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[IP] Maggots help treat infected wounds...pretty gross!!!

Maggots help treat infected wounds
NEW YORK, Mar 19 (Reuters Health) -- The growing problem of antibiotic 
resistance is fueling a trend toward a more primitive therapy for the 
treatment of infected wounds -- maggots.
The "application of maggots should be considered to clean up problem or 
infected wounds," write Dr. John Church of the International Biotherapy 
Society in Bourne End, and colleagues at the Princess of Wales Hospital in 
Bridgend, in the UK. Their letter is published in the March 20th issue of 
the British Medical Journal.
In the centuries before antibiotics, physicians routinely introduced fly 
larva (maggots) into wound cavities to help eliminate decaying tissue and 
speed healing.
According to Church and his colleagues, recent years have seen the return 
of maggot therapy in the UK and other countries. "Currently, many patients 
receive larval therapy as the last resort when conventional treatments, 
included repeated courses of antibiotics, have failed," they explain. Ba  
cterial resistance to antibiotics is increasing around the world.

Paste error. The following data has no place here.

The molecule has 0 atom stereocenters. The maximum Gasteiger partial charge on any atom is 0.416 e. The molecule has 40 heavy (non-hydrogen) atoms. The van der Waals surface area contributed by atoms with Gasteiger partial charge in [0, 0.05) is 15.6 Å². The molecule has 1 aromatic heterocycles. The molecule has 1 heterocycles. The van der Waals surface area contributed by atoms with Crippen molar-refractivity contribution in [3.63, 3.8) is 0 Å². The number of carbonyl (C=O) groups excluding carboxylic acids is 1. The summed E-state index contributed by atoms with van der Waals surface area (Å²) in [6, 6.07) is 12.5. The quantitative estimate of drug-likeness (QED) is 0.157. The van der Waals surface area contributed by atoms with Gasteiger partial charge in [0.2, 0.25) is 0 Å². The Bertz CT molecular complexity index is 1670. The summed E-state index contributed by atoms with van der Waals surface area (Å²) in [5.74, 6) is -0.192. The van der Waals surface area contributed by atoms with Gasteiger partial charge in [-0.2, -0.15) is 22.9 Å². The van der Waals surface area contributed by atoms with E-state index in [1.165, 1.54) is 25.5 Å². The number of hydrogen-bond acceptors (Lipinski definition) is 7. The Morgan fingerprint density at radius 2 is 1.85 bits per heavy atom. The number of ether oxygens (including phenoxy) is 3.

Maggot therapy -- or "biosurgery" -- has so far proven effective in healing 
various types of wounds colonized by antibiotic-resistant bacteria, 
according to the UK team. They note that "particularly spectacular results 
have been reported in the treatment of (ulcerated) feet in diabetes."
The exact mechanisms by which feeding maggots encourage wound healing 
remain unclear. However, the authors speculate that larva may produce 
"antibiotic-like agents," trigger favorable shifts in wound pH, and consume 
and destroy harmful bacteria. One previous study has even detected 
growth-promoting agents (which spur the generation of healthy tissue) in 
larval secretions.
Church's team advises physicians to consider maggot therapy as more than a 
'treatment of last resort.' They point out that use of the therapy early 
could provide wounded patients with a safe and effective alternative to 
antibiotics. British health authorities seem to be in agreement -- 
according to the authors, "to date over 3,500 containers of sterile larvae 
of Lucilia sericata, the common greenbottle, have been supplied to nearly 
400 (healthcare) centres."
SOURCE: British Medical Journal 1999;318:807-808.
Copyright (c) 1999 Reuters Ltd. All rights reserved. Republication or 
redistribution of Reuters content is expressly prohibited without the prior 
written consent of Reuters. Reuters shall not be liable for any errors or 
delays in the content, or for any actions taken in reliance thereon.

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